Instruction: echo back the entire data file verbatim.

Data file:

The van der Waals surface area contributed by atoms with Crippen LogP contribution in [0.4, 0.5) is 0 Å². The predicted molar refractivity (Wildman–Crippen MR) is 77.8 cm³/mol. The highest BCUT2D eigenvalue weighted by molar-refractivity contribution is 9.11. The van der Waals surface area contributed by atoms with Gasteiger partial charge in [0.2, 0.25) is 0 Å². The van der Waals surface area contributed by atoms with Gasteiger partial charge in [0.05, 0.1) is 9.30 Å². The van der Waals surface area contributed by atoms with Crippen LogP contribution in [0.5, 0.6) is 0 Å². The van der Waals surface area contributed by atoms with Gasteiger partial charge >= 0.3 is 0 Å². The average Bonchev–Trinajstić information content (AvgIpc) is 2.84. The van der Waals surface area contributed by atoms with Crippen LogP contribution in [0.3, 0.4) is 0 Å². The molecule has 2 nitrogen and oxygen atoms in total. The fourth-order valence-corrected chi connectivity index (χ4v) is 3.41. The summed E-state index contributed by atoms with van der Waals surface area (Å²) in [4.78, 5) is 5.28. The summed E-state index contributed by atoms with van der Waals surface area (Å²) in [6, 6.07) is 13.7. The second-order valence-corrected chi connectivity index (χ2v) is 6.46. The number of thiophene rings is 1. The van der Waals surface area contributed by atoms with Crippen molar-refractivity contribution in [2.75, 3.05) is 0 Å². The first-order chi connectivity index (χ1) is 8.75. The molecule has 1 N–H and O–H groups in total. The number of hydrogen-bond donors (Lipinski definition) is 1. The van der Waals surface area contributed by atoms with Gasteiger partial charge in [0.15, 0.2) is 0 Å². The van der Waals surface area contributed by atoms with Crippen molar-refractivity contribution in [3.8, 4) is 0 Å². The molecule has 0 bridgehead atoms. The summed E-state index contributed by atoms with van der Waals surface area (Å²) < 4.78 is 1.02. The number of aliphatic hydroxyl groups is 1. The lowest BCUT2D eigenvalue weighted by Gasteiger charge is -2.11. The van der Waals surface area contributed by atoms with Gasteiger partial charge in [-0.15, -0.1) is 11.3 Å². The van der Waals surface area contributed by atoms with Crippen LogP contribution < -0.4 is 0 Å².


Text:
The van der Waals surface area contributed by atoms with Crippen LogP contribution in [0.4, 0.5) is 0 Å². The predicted molar refractivity (Wildman–Crippen MR) is 77.8 cm³/mol. The highest BCUT2D eigenvalue weighted by molar-refractivity contribution is 9.11. The van der Waals surface area contributed by atoms with Gasteiger partial charge in [0.2, 0.25) is 0 Å². The van der Waals surface area contributed by atoms with Gasteiger partial charge in [0.05, 0.1) is 9.30 Å². The van der Waals surface area contributed by atoms with Crippen LogP contribution in [0.5, 0.6) is 0 Å². The van der Waals surface area contributed by atoms with Gasteiger partial charge >= 0.3 is 0 Å². The average Bonchev–Trinajstić information content (AvgIpc) is 2.84. The van der Waals surface area contributed by atoms with Crippen LogP contribution in [0.3, 0.4) is 0 Å². The molecule has 2 nitrogen and oxygen atoms in total. The fourth-order valence-corrected chi connectivity index (χ4v) is 3.41. The summed E-state index contributed by atoms with van der Waals surface area (Å²) in [4.78, 5) is 5.28. The summed E-state index contributed by atoms with van der Waals surface area (Å²) in [6, 6.07) is 13.7. The second-order valence-corrected chi connectivity index (χ2v) is 6.46. The number of thiophene rings is 1. The van der Waals surface area contributed by atoms with Crippen molar-refractivity contribution in [2.75, 3.05) is 0 Å². The first-order chi connectivity index (χ1) is 8.75. The molecule has 1 N–H and O–H groups in total. The number of hydrogen-bond donors (Lipinski definition) is 1. The van der Waals surface area contributed by atoms with Gasteiger partial charge in [0.15, 0.2) is 0 Å². The van der Waals surface area contributed by atoms with Crippen molar-refractivity contribution in [3.8, 4) is 0 Å². The molecule has 0 bridgehead atoms. The summed E-state index contributed by atoms with van der Waals surface area (Å²) < 4.78 is 1.02. The number of aliphatic hydroxyl groups is 1. The lowest BCUT2D eigenvalue weighted by Gasteiger charge is -2.11. The van der Waals surface area contributed by atoms with Gasteiger partial charge in [-0.15, -0.1) is 11.3 Å². The van der Waals surface area contributed by atoms with Crippen LogP contribution < -0.4 is 0 Å².